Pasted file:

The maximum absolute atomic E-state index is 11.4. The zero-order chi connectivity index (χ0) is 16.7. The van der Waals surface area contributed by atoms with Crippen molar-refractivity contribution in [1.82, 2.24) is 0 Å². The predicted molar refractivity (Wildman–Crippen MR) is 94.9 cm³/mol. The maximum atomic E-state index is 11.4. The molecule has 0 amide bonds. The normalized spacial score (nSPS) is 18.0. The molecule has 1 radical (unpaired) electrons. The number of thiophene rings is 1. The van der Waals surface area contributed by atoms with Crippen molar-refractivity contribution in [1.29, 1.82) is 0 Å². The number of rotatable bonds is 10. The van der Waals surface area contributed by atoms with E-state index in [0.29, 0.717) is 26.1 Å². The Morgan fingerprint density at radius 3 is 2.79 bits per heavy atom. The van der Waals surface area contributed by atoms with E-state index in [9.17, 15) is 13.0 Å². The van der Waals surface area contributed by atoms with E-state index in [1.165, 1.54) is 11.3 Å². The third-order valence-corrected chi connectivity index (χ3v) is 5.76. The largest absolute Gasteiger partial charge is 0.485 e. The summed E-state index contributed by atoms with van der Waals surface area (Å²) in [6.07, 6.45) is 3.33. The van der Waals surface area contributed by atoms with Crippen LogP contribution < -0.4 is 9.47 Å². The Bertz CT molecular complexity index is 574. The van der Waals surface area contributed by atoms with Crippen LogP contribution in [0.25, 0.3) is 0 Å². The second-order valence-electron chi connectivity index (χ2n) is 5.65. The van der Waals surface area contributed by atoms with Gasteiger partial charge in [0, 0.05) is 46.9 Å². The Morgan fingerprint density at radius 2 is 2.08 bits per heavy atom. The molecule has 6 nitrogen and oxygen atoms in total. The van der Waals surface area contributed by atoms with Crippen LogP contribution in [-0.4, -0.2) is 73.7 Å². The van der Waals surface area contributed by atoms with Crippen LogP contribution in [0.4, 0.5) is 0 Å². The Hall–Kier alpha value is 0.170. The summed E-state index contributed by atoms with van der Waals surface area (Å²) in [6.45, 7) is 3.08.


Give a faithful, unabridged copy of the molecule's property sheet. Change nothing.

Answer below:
The maximum absolute atomic E-state index is 11.4. The zero-order chi connectivity index (χ0) is 16.7. The van der Waals surface area contributed by atoms with Crippen molar-refractivity contribution in [1.82, 2.24) is 0 Å². The predicted molar refractivity (Wildman–Crippen MR) is 94.9 cm³/mol. The maximum atomic E-state index is 11.4. The molecule has 0 amide bonds. The normalized spacial score (nSPS) is 18.0. The molecule has 1 radical (unpaired) electrons. The number of thiophene rings is 1. The van der Waals surface area contributed by atoms with Crippen molar-refractivity contribution in [1.29, 1.82) is 0 Å². The number of rotatable bonds is 10. The van der Waals surface area contributed by atoms with E-state index in [0.29, 0.717) is 26.1 Å². The Morgan fingerprint density at radius 3 is 2.79 bits per heavy atom. The van der Waals surface area contributed by atoms with E-state index in [9.17, 15) is 13.0 Å². The van der Waals surface area contributed by atoms with E-state index in [1.165, 1.54) is 11.3 Å². The third-order valence-corrected chi connectivity index (χ3v) is 5.76. The largest absolute Gasteiger partial charge is 0.485 e. The summed E-state index contributed by atoms with van der Waals surface area (Å²) in [6.07, 6.45) is 3.33. The van der Waals surface area contributed by atoms with Crippen LogP contribution < -0.4 is 9.47 Å². The Bertz CT molecular complexity index is 574. The van der Waals surface area contributed by atoms with Crippen LogP contribution in [0.25, 0.3) is 0 Å². The second-order valence-electron chi connectivity index (χ2n) is 5.65. The van der Waals surface area contributed by atoms with Gasteiger partial charge in [0, 0.05) is 46.9 Å². The Morgan fingerprint density at radius 2 is 2.08 bits per heavy atom. The molecule has 6 nitrogen and oxygen atoms in total. The van der Waals surface area contributed by atoms with Crippen LogP contribution in [-0.4, -0.2) is 73.7 Å². The van der Waals surface area contributed by atoms with Crippen LogP contribution in [0.4, 0.5) is 0 Å². The Hall–Kier alpha value is 0.170. The summed E-state index contributed by atoms with van der Waals surface area (Å²) in [6.45, 7) is 3.08.